Thursday, December 30, 2010

Grappling with the Katsav verdict

December 30, 2010 - 4:48 PM by David

Does today’s conviction of former president Moshe Katsav on two counts of rape as well sexual harrassment and committing indecent acts show Israel in a positive or negative light?

After all it’s not everyday that a leading public figure is found by judges to be a criminal, guilty of heinous acts. It doesn’t cast a glowing light on the state of our leaders, the neanderthal views toward women by a certain segment of Katsav’s generation of males, or our ability to suss out the bad apples in the barrel.

On the other hand, Katsav’s conviction is a testament to Israel’s vibrant democratic process, in which even the most powerful in the land are not above the law. Most reactions to Thursday’s court findings commented on this dichotomy.

While calling it “a sad day for Israel,” Prime Minister Binyamin Netanyahu also said that “the court today delivered two clear messages, one being that everyone is equal in the eyes of the law and the second the right of every woman to be in control of her own body,”

The state prosecutor Ronit Amiel also referred to the sadness surrounding the event but asserted that the verdict represented a “badge of honor for Israeli democracy.”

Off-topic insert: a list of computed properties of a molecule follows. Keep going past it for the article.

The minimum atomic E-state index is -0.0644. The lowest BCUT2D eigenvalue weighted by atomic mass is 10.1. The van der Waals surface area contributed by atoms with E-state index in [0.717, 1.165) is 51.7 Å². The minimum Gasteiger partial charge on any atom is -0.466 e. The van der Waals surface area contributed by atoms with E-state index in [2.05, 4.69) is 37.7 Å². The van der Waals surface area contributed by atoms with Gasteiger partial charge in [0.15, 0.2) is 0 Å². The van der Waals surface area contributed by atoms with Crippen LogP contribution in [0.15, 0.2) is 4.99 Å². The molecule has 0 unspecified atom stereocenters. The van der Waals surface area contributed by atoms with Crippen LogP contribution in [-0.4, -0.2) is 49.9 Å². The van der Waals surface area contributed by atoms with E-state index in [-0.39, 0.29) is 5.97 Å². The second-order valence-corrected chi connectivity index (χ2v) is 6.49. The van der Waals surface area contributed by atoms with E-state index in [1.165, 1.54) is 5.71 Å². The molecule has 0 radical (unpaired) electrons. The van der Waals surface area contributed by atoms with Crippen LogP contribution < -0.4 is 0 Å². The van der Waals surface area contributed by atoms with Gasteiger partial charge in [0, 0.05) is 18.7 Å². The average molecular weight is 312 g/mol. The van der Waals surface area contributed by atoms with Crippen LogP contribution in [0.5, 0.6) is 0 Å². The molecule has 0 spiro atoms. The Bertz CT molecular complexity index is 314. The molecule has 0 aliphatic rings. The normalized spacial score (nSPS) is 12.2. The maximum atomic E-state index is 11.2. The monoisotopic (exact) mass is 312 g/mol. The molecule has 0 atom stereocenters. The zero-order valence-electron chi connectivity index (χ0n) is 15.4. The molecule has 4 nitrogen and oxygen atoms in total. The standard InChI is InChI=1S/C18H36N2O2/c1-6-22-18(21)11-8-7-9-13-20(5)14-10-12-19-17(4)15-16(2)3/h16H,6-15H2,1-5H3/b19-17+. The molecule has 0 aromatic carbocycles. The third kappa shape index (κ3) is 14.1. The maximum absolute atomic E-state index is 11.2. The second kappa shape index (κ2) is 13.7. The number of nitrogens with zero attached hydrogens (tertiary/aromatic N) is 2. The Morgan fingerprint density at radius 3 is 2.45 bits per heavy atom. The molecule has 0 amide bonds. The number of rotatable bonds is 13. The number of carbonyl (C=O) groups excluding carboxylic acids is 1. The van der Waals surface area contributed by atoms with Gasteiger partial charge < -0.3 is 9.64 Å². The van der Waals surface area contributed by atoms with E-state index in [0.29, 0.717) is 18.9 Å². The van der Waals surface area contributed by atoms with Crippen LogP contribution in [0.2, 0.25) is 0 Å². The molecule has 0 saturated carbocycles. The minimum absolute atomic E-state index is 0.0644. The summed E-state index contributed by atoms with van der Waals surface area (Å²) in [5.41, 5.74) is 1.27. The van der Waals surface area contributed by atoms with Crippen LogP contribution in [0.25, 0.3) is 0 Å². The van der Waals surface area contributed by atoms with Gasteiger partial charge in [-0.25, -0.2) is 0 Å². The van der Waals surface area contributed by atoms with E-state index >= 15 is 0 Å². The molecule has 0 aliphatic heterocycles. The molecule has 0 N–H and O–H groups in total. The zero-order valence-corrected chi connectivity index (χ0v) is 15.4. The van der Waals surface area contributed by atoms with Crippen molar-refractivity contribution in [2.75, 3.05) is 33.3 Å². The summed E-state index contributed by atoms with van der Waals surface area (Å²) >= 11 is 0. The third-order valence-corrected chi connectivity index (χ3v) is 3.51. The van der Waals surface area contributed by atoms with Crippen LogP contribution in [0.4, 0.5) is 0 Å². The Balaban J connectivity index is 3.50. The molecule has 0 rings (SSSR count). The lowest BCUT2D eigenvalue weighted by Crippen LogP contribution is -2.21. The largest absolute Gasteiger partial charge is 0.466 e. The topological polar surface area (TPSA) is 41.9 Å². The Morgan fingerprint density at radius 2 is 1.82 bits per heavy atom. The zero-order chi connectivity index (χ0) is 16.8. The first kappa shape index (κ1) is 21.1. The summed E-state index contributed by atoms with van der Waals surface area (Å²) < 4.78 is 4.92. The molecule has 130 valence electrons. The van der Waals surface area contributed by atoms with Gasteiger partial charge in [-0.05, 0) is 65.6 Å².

And Supreme Court President Dorit Beinisch said at a swearing-in ceremony for new judges that the verdict “demonstrates the value of equality before the law.”

Speaking at the same ceremony, President Shimon Peres said: “There are not two States of israel. There is only one State of Israel. There are not two justice systems in Israel. There is only one justice system. There are not two types of citizens in Israel. There is only one type of citizen, and all are equal before the law.”

And the Katsav case is not the only example of the good, bad and ugly of Israeli society. Since 2008, courts have indicted former PM Ehud Olmert for fraud, sentenced former finance minister Avraham Hirschson to five years imprisonment for theft and money laundering, and convicted former health minister Shlomo Benizri of taking bribes.

While we Israelis feel the bile and nausea over the realization that our former president committed depraved acts in the very halls which represent the country’s independence, we can also stand tall amid the legal process that brought him to justice. It was indeed, the worst and the best of days.

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